Always make sure your food is stored securely and away from the campsite if you’re in bear country. This includes both snacks and bottled liquids.

Pros of Campfire Cooking

Campfire cooking is an easy and fun way to cook meals while on a camping trip. It’s great for families to use as a means of entertainment, and gathering the necessary equipment to keep the fire going can be turned into a game. 

  • It can be used as a form of entertainment – Collecting equipment including sticks, logs and other burnable objects can keep you on your toes and active while getting the fire started. Preparing ingredients (if they haven’t already been pre prepared), can also contribute to the activity. If you’re family camping, this can be a great way to get the kids involved in the preparation of mealtime! 
  • It’s a good source of heat – Traditional campfires are great to have going up until bedtime. They’re a great source of heat and light. They can help keep you warm on chilly nights, and once they’re extinguished, certain parts of the campfire can be used to keep your tent warm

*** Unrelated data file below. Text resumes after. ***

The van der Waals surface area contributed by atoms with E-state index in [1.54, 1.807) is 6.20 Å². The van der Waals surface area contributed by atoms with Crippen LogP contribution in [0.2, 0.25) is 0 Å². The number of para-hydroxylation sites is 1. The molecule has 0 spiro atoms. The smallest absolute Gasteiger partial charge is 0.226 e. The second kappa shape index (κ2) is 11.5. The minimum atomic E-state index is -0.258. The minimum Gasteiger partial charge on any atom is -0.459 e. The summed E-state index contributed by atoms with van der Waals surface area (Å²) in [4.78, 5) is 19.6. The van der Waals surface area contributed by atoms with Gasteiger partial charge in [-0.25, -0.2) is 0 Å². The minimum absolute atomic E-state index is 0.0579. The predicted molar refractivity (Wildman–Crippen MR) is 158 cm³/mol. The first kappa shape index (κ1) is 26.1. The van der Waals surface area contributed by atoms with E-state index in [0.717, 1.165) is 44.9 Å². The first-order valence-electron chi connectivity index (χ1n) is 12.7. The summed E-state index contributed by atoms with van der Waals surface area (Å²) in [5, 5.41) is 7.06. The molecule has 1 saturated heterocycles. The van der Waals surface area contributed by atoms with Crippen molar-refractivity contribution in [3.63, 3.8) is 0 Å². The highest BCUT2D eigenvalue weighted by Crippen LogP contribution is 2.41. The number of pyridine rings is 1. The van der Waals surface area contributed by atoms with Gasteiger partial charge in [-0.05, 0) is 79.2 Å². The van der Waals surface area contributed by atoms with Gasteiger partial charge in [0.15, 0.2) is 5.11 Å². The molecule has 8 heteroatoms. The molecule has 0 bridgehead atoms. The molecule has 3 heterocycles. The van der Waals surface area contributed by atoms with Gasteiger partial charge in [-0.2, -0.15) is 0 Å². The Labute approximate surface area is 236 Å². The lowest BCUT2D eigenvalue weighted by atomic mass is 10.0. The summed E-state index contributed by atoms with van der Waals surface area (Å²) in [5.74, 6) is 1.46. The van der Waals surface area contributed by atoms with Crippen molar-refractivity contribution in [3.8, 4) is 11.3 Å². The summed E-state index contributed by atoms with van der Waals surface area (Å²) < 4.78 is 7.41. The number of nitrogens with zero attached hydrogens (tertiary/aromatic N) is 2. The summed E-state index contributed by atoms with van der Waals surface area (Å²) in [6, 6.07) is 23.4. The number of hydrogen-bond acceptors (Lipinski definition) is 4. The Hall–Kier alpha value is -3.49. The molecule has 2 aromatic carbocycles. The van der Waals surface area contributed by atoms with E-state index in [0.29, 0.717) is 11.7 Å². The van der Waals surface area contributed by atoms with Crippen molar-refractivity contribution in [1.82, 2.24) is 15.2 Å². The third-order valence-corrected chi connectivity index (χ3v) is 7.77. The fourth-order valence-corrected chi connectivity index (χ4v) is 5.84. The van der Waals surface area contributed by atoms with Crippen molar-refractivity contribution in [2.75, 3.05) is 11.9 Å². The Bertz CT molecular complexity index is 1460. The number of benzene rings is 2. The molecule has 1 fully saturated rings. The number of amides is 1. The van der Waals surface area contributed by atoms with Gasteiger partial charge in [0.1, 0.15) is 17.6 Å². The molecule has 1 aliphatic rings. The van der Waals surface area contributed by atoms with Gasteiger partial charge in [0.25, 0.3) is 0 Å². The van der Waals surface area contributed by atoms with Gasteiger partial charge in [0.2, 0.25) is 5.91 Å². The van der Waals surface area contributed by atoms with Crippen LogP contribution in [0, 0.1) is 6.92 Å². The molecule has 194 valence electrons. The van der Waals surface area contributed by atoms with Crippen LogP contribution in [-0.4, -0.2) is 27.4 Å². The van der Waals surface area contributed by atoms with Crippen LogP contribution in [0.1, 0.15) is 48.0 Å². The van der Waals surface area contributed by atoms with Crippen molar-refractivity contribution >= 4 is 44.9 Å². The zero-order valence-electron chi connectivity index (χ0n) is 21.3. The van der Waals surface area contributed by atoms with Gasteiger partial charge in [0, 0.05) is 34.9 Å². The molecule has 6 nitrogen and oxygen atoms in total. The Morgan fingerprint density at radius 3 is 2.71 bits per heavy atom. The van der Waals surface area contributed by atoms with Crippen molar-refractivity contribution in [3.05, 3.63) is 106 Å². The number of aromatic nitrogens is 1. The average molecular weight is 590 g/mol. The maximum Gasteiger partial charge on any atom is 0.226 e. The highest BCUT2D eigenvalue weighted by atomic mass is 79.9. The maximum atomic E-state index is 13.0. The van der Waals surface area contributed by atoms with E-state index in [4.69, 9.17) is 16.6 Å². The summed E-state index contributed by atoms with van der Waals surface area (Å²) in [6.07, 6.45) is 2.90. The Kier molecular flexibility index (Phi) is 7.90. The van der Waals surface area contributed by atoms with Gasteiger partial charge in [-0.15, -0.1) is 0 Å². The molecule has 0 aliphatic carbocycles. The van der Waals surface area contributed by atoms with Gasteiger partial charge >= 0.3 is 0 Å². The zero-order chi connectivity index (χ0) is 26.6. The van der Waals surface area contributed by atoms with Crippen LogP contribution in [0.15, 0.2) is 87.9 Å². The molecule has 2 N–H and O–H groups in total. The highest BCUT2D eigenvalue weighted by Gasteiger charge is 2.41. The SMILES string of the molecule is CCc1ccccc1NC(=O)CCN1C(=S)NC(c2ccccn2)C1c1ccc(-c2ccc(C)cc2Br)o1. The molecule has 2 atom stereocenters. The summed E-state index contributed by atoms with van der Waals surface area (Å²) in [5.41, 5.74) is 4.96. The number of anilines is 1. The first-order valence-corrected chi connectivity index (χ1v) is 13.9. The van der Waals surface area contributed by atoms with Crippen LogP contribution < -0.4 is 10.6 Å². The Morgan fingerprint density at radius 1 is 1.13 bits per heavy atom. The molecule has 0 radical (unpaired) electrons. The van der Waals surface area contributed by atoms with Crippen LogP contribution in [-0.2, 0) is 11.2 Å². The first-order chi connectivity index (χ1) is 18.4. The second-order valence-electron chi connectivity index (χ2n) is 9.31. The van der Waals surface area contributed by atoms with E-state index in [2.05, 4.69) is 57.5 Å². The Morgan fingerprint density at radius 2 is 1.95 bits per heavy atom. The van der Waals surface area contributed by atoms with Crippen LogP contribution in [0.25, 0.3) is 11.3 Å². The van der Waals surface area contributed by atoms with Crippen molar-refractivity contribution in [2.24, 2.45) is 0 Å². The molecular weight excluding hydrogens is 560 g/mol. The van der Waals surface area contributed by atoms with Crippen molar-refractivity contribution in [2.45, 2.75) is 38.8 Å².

• They can last a long time – Depending entirely on the quality of materials available, a campfire can be kept going for a long time. There are lots of ways to keep a campfire going, and the different types of campfire you can make can also be used to cook food over. Being able to keep a campfire going for an extended period of time is extremely helpful when camping, as other means of cooking food may be depleted. Relying on campfires whenever possible can help you skimp on carrying replacement gas canisters, grills or other ways of cooking. Whilst it’s good to keep one on hand just in case, you may find that you don’t want to carry a bunch of spares. 
  • Activities – Along with finding materials and helping with the cooking, there are other ways to keep yourself and others occupied while sitting around a campfire. It’s tradition to sing some songs and tell ghost stories around the campfire. It’s also a lot more fun to roast marshmallows over an open campfire as opposed to some other alternatives!

Cons of Campfire Cooking

While the atmosphere and excitement that can be built along with a campfire can be fun and a way to keep the family entertained, there are downsides to the experience which you need to be aware of before setting off on your camping trip.